Call for Papers on Digital Print Permanence and Preservation
On October 2-6, 2011, the Society for Imaging Science and Technology will be holding its 27th annual Non Impact Printing conference in Minneapolis, Minnesota. This conference is dedicated to the science and technological advances of digital printing from printer design to image quality to sustainability. However, each year there is a special session dedicated completely to image permanence and preservation issues. This is a great opportunity to get your research out to the field and into the literature. Whether you are from the imaging industry, academia, or cultural heritage, you are invited to submit an abstract. Submissions are due March 6th. IPI has submitted three papers for this event. Even if you don’t submit a paper, you are welcome to attend and learn more about these constantly evolving technologies and how they will impact the makeup of museum, library, and archive collections. You’ll also be able to meet the researchers currently working in this field and get the expert answers to your questions. For more information on submitting and abstract or just attending, click here.
Future Directions In Digital Print Preservation Research at IPI
IPI’s first two studies on the preservation of digitally printed materials are complete. Our first project, funded by The Andrew W. Mellon Foundation, focused on understanding the effects of heat, humidity, light, and pollution on these materials. Our second project, funded by the Institute of Museum and Library Services, focused on potentially harmful chemical and physical interactions between digital prints and enclosures, the risk of damage during handling, and the sensitivities of these materials to flood. Technical articles describing the experimental results can be found in the Preservation section of the DP3 Project website. However, the final results of the light, heat, nitrogen dioxide exposure, and flood work, are still awaiting publication. The final project reports to the Andrew W. Mellon Foundation and IMLS are now available on the DP3 Project website and can be found by clicking here.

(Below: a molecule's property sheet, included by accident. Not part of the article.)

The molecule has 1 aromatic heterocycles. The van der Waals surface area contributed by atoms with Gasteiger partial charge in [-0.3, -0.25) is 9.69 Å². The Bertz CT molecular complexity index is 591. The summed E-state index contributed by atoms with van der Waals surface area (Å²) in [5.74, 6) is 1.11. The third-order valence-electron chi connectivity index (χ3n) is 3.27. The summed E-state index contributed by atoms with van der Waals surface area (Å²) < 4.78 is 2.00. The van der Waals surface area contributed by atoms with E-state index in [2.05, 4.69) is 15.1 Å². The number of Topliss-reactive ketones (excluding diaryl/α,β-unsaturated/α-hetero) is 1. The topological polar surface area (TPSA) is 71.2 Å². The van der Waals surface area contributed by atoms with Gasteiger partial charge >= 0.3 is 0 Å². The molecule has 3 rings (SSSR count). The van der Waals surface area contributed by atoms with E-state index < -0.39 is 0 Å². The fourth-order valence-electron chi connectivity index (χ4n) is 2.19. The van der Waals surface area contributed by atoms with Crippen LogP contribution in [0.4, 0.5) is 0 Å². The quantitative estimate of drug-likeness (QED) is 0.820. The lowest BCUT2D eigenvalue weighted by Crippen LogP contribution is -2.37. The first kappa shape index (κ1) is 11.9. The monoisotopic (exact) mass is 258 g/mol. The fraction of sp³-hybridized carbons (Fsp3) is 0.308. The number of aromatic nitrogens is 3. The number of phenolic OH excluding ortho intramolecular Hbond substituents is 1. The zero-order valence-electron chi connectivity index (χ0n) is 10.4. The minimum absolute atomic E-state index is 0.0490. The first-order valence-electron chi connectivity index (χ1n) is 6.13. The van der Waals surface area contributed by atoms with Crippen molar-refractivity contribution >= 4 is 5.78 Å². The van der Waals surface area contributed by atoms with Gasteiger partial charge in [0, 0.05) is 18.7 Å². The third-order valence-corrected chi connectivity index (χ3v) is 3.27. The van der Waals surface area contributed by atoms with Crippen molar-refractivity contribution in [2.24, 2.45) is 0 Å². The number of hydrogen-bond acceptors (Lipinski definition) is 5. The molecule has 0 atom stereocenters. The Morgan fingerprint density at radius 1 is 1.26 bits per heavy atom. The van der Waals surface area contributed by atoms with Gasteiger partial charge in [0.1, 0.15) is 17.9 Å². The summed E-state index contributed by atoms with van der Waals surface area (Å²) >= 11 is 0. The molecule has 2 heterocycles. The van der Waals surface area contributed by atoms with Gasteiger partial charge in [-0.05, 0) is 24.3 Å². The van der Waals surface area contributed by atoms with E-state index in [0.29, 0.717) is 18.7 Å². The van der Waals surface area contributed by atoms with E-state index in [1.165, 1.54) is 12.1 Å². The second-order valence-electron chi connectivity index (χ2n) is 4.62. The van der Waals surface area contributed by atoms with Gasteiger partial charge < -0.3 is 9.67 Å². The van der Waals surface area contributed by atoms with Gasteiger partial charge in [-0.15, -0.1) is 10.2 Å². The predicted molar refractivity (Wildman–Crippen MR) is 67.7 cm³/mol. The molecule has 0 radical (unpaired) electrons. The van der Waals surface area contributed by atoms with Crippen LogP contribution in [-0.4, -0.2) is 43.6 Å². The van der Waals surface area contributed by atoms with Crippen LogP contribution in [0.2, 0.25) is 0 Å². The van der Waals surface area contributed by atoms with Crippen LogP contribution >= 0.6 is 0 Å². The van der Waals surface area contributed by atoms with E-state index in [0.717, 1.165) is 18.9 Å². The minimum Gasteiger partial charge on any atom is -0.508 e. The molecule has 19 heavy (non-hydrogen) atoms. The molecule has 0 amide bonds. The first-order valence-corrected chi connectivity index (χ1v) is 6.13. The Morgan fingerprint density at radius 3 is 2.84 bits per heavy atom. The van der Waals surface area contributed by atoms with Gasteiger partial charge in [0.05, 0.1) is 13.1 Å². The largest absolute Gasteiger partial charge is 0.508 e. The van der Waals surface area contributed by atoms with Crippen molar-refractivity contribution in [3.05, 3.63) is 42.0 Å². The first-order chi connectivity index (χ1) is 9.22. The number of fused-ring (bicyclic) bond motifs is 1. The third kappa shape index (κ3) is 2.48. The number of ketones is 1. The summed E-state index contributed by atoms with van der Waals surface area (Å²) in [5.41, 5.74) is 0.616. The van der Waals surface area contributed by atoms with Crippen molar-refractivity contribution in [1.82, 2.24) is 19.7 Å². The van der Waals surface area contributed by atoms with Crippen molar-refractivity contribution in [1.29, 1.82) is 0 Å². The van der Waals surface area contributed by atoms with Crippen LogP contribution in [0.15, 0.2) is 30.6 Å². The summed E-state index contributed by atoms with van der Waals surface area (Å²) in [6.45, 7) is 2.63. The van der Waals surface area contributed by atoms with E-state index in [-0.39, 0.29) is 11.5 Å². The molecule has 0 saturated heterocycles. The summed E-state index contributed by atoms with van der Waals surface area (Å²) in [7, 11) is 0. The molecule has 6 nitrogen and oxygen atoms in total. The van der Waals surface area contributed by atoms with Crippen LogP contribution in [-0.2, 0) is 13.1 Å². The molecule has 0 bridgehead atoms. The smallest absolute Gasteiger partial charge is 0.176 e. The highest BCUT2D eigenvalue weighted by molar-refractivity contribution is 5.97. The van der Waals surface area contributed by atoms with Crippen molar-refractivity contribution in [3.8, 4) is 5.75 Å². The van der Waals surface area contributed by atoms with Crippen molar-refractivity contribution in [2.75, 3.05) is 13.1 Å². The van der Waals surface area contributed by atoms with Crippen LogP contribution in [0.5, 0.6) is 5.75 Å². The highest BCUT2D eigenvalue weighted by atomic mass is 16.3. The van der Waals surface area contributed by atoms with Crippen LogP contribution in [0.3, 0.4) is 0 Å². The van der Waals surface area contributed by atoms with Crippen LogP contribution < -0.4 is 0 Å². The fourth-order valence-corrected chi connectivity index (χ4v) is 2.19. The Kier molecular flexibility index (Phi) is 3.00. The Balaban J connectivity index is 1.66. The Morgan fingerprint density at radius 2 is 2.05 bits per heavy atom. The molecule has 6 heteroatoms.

This is not the end of IPI’s research into the preservation of digital prints. IPI is committed to continuing our study of the preservation of digitally printed materials in cultural heritage collections. While a tremendous amount of new knowledge has been gained through IPI’s first projects in this area, there is still more to learn and do. IPI has identified the following as the most important areas for future work...
Damage to Digital Prints by Adhesives
Since we began our research into the stability of digitally printed materials in cultural heritage collections in 2007, we have received several examples of adhesive-induced yellowing and bleed of digital prints from the public.
Some adhesives initiate harm directly upon application to the print...
New IPI Website
On January 15, 2011 IPI launched its new website. While still hosted at the same URL, it contains more in-depth information and is easier to navigate than our previous website. Highlights of the new website include:
- Better organized content and a new menu system
- Updated and improved information
- An event calendar for upcoming webinars, conferences, and talks
- A videos page to watch IPI-created videos
- Improved online store: customers now receive updates on their order status, customers can check the tracking information for their packages, and International shipping can be calculated at the time of purchase
Note that links or bookmarks to pages on our old website may now be out of date, so please update your websites and bookmarks.
Visit: http://www.imagepermanenceinstitute.org to check it out!